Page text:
The lithium-ion (Li-ion) battery is now the automotive industry’s workhorse in the production of electric vehicles (EVs). It was invented in the 1970s, when the 1973 oil crisis prompted Exxon to fund battery research that led to the development of this new technology by Stanley Whittingham (for which he was awarded the Nobel Prize in Chemistry in 2019, along with his colleagues John B. Goodenough and Akira Yoshino). It was commercialised by Sony in 1991 for use in electronic devices.
The Li-ion battery consists of a set of cells with two electrodes, separated by a liquid electrolyte, and which are the site of electrochemical reactions.1 The positive electrode (the cathode when the battery is charged) is made up of layers of lithium, cobalt (potentially replaced by nickel), and manganese oxides (in the case of the so-called NMC battery, which is the most widely used today), or lithium and iron phosphates, with lithium ions inserted (“intercalated”) in the anode in layers of graphite (in the case of the less expensive LFP battery, favoured by Tesla and Chinese manufacturers). The electrolyte is a liquid that separates the electrodes and allows the movement of electrical charges: this is a solution of lithium salts (phosphates, chlorides, and fluorides), either in ethylene or propylene carbonates, or in carboxylic esters. During discharge, the anode releases electrons into an external circuit, and positively charged lithium ions pass through the electrolyte and into the oxide layers of the cathode.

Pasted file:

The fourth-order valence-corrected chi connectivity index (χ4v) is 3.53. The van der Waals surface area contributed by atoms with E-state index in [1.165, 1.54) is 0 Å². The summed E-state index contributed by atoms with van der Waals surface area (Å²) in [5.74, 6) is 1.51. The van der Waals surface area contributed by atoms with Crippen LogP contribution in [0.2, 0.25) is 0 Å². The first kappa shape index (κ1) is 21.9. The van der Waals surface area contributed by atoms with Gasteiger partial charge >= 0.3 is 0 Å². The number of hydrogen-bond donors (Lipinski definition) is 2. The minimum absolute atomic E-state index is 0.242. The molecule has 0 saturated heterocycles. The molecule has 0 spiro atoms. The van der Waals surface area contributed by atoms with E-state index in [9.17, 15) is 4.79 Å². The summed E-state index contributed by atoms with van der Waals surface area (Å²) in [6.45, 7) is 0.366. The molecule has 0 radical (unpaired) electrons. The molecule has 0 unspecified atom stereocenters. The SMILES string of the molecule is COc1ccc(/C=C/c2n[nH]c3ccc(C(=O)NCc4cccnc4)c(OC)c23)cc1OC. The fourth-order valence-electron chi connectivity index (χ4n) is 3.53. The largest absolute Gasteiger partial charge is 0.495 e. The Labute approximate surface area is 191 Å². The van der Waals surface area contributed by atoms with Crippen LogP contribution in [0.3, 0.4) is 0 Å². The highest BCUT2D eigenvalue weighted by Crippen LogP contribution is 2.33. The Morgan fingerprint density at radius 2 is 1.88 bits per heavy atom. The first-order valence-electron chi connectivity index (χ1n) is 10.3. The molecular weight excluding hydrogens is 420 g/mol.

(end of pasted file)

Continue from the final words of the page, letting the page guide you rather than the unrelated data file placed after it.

Source: Tarascon Jean-Marie, “What future for batteries?
1. Tarascon Jean-Marie, “What Future for Batteries?“, Pour la science, no. 522, April 2021, p. 44; and Tarascon Jean-Marie, “Material Science as a Cornerstone Driving Battery Research”, Nature Materials, vol. 21, September 2022, p. 979.
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